Janell Cole and Don Davis, Published September 10 2007
Survey shows gas tax supportThose who support a gasoline tax increase say a State Fair survey shows Minnesotans as a whole do, too.
“The poll demonstrates again that Minnesotans understand that when it comes to important issues like transportation, you get what you pay for,” said Rep. Al Juhnke, DFL-Willmar. “Because the gas tax is constitutionally dedicated to pay for roads and bridges, people know that money is going to be used to build better and safer roads and bridges.”
A House survey showed 58 percent of those polled would back a dime-a-gallon gas tax increase. A Senate survey indicated 24 percent would do likewise, but 40 percent would support some combination of a gas tax and other revenue raisers.
However, the survey is not scientific and was slanted heavily Democratic, the party that mostly supports a gas tax increase. Senate figures show more than twice as many Democrats took the survey as Republicans. The surveys were conducted in adjoining booths in the back of the Education Building, and fair-goers had to wade through a number of other government- and education-related booths before getting a ballot.
The surveys were conducted during the height of publicity about a potential special legislative session that would have provided more funding for state roads and bridges.
One key Minnesota lawmaker probably is quietly happy that a Democratic-Farmer-Labor Party proposal to hold a special legislative session on Tuesday fell flat.
Sen. Keith Langseth, DFL-Glyndon, was one of five Senate leaders who worked on a proposal to bring lawmakers back to St. Paul for a one- or two-day session this week. But that most likely would have meant those leaders would have met throughout the weekend working out details.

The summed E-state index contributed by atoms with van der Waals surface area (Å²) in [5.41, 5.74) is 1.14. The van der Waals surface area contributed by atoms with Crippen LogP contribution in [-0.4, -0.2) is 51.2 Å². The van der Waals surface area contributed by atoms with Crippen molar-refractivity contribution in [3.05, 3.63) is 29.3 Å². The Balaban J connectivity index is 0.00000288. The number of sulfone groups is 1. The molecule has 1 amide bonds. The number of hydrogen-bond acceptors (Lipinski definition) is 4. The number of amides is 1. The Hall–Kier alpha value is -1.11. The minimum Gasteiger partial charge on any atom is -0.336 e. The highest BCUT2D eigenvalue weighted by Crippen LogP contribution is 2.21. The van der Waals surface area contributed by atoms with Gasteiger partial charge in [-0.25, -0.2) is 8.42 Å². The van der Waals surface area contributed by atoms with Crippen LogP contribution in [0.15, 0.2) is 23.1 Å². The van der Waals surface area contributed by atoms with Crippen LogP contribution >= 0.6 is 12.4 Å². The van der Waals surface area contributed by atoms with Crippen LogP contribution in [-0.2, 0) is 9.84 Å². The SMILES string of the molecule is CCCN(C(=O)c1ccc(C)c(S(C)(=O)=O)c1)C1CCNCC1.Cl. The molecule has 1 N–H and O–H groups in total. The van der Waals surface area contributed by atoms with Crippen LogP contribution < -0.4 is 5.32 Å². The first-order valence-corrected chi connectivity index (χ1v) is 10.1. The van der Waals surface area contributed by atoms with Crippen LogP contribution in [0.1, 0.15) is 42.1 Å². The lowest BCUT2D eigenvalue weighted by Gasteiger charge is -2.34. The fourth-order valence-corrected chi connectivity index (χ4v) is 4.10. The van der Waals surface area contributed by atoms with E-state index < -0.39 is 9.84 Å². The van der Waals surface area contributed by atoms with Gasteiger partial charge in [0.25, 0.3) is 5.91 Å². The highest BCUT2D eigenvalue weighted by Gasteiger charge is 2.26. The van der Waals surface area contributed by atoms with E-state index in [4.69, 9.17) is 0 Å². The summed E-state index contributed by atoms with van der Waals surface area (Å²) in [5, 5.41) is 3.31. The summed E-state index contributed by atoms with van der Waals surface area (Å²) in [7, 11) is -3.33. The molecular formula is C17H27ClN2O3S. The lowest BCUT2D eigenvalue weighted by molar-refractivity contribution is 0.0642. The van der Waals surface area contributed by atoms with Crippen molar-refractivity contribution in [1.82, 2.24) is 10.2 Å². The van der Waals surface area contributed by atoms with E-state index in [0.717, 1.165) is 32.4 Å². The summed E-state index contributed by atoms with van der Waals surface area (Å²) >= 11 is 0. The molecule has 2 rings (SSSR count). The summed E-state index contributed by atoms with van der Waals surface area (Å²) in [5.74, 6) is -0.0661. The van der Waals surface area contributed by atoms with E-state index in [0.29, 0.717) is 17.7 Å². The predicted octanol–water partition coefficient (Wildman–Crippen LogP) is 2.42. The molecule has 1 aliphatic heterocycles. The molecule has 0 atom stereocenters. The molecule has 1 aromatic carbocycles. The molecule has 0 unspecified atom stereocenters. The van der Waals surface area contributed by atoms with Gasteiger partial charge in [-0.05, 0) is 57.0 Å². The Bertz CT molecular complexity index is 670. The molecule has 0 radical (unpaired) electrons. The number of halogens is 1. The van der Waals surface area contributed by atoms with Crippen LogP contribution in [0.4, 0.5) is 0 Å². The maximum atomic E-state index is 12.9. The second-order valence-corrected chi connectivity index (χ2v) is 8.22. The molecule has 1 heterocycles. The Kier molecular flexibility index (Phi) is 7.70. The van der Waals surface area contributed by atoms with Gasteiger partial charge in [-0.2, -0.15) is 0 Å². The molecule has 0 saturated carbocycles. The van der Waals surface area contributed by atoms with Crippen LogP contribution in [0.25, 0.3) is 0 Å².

That would have been a problem. Langseth and his wife, Lorraine, celebrated their 50th wedding anniversary on Saturday, complete with many of his wife’s relatives visiting from Montana.
“I’d like to make it to 51 years,” the senator said before the session plan fell through.
Gov. Tim Pawlenty said more work is needed before he calls a special session to deal with southeastern Minnesota flood relief.
Minnesota’s economy will lose $60 million in the next two years because of the Aug. 1 Minneapolis bridge collapse, the state Department of Employment and Economic Development estimates.
While the impact is concentrated in the Twin Cities, it could be felt in lower state government revenues.
Minnesota’s two U.S. senators and one from South Dakota are among those who want to borrow $50 billion to improve the country’s transportation infrastructure.
Sens. Amy Klobuchar, D-Minn., Norm Coleman, R-Minn, and John Thune, R-S.D., say their “Build America Bonds” plan is a one-time federal borrowing program that could create 2.5 million construction jobs and save lives.
“The Build America Bonds Act is about generating economic growth, improving transportation infrastructure and, ultimately, saving lives through enhanced transportation safety without a tax increase,” Thune said.
Five energy and environmental groups say building a coal-fired South Dakota power plant – and constructing new power lines in Minnesota – will cost more after a new Minnesota law took effect.
A legal document filed by the groups opposing the Big Stone II plant said the new plant would impede Minnesota’s mandate to reduce global warming emissions by 80 percent by the year 2050.
“Minnesota’s historic energy legislation of 2007 should mean a new direction in energy policy, but it will be business as usual if the Public Utilities Commission agrees with the Pawlenty administration and approves the coal plant power line,” said Bill Grant, Izaak Walton League of America’s regional executive director.
Davis and Cole work for Forum Communications Co., which owns The Forum. Davis can be reached at (651) 290-0707 or email@example.com; Cole can be reached at (701) 224-0830 or firstname.lastname@example.org.